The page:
Organizers calling for giving health care a greater priority than military spending, used the NATO ministers meeting to draw protesters from the Occupy movement for a march on the Old Ravenswood home of Chicago Mayor Rahm Emanuel this afternoon.
Gathering at the Irving Park CTA Brown Line station starting at 10A, the protesters broke into small groups that filtered through the North Center neighborhood for a noon picnic at California and Irving Park Road in Horner Park. Protesters, media, observers and police mixed with each other under the trees while musicians played songs of protest and speakers talked about the dire state of health care in the country.
It was almost idyllic.
There were a number of different groups and messages in the protests including a group that appeared to be supportive of Republican presidential candidate Ron Paul. The theme of the protest was health care reform.
Then, after gathering most of their litter, the protesters moved north in the park toward Montrose Ave.
Police closed the street as protesters moved east along Montrose. Inside shops along the way patrons took cell photos and store owners came to their entry-ways to watch as the protest moved along. Protesters entered some shops to leave flyers explaining the protest to owners and customers while vehicles on the route were left with flyers under their wipers.
At Hermitage Street, the protesters turned south till they reached Emanuel’s home in the 4200 block.
The large group of protesters joined a smaller group that had gone directly to the mayor’s home from the Irving Park CTA Brown Line.
There they blocked the street from about 2 till about 6P. A large group of protesters dispersed at about 3P, with a smaller group of protesters threatening to keep vigil in the parkway and the street.
Police presence throughout the day was heavy, especially at the home of Emanuel. Police Superintendent Garry McCarthy told press outside Emanuel’s home there were 15 arrests associated with NATO protests so far, but that the march on Emanuel’s home had no associated arrests.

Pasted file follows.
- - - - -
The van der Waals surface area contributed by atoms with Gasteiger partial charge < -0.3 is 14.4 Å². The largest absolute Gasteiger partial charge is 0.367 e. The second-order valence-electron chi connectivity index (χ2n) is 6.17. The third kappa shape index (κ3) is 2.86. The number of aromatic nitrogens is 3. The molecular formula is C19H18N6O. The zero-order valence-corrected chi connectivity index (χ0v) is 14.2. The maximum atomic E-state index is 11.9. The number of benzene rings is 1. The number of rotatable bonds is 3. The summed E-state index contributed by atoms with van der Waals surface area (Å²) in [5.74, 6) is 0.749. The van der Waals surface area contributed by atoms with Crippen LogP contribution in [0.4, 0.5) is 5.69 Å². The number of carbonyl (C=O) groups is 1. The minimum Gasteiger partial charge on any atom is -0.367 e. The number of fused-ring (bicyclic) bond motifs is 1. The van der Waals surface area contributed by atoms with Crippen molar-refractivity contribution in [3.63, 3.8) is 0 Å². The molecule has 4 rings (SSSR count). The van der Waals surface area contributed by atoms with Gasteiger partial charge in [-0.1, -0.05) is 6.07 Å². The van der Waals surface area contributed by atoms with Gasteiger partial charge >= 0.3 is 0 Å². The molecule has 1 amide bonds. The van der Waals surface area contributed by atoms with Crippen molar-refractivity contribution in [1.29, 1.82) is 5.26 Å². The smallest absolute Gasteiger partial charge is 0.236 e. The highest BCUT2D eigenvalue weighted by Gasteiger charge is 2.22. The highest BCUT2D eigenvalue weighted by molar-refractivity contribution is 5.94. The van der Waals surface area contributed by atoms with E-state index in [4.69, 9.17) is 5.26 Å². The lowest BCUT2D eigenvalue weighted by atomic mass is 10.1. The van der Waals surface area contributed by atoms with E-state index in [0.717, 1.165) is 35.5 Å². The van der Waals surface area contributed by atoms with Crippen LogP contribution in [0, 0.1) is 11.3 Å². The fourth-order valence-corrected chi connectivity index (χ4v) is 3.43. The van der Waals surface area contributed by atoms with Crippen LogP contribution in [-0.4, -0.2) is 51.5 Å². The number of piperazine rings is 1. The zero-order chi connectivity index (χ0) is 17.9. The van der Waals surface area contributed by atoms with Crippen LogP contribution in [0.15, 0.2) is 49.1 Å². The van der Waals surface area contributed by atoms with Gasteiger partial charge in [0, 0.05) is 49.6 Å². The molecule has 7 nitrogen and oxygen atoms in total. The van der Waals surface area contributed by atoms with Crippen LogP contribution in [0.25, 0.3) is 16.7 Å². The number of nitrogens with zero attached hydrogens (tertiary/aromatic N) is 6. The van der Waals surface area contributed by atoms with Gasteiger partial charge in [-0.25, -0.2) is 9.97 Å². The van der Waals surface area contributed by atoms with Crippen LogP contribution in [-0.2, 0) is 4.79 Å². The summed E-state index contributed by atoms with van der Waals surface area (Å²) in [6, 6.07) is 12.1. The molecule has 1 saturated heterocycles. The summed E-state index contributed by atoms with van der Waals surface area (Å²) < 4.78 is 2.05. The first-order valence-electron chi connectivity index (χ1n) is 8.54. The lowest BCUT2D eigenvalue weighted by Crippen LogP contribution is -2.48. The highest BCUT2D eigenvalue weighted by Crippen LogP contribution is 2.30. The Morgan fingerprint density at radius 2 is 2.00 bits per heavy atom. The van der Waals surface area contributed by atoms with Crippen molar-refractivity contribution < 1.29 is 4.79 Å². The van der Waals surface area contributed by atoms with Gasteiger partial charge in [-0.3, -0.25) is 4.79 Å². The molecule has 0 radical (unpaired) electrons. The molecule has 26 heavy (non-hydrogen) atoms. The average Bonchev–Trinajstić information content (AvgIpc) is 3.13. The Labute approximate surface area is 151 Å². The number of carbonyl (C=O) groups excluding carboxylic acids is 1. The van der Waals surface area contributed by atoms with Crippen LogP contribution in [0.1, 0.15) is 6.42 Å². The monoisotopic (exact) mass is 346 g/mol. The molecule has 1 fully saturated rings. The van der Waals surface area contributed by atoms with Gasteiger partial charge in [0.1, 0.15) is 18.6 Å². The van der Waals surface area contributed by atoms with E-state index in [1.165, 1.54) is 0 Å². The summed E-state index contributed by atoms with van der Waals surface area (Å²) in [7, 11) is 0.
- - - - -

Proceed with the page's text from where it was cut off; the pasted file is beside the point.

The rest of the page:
19th District Police Commander John Kenny told The Bulldog “I think they got their message across.” He noted that the Ravenswood march had been peaceful. Kenny estimated there were up to 2,000 protesters participating.
Neighbors came walking by to watch the dwindling protest, with one neighbor watching from their second story porch overlooking Hermitage two doors from the mayor’s home.
When the protesters voluntarily broke up at about 6P, a lone protester waited across from the mayor’s home. Emanuel came out of the house at about 6.15P to shake the hands of about a dozen officers guarding his home. As the mayor offered the officers water, the protester crossed the street yelling “Rahm!” But he was stopped from approaching the mayor by three uniformed officers.
The protester, a minister from Providence, RI, said he had hoped to talk to the mayor about the health care situation. He said he hoped to have a word with the mayor if he waited.
A few minutes later the mayor and Amy Rule entered a black SUV to attend a dinner downtown. The minister was not given a chance to talk to the mayor. He was last seen waiting outside the mayor’s home as darkness fell.
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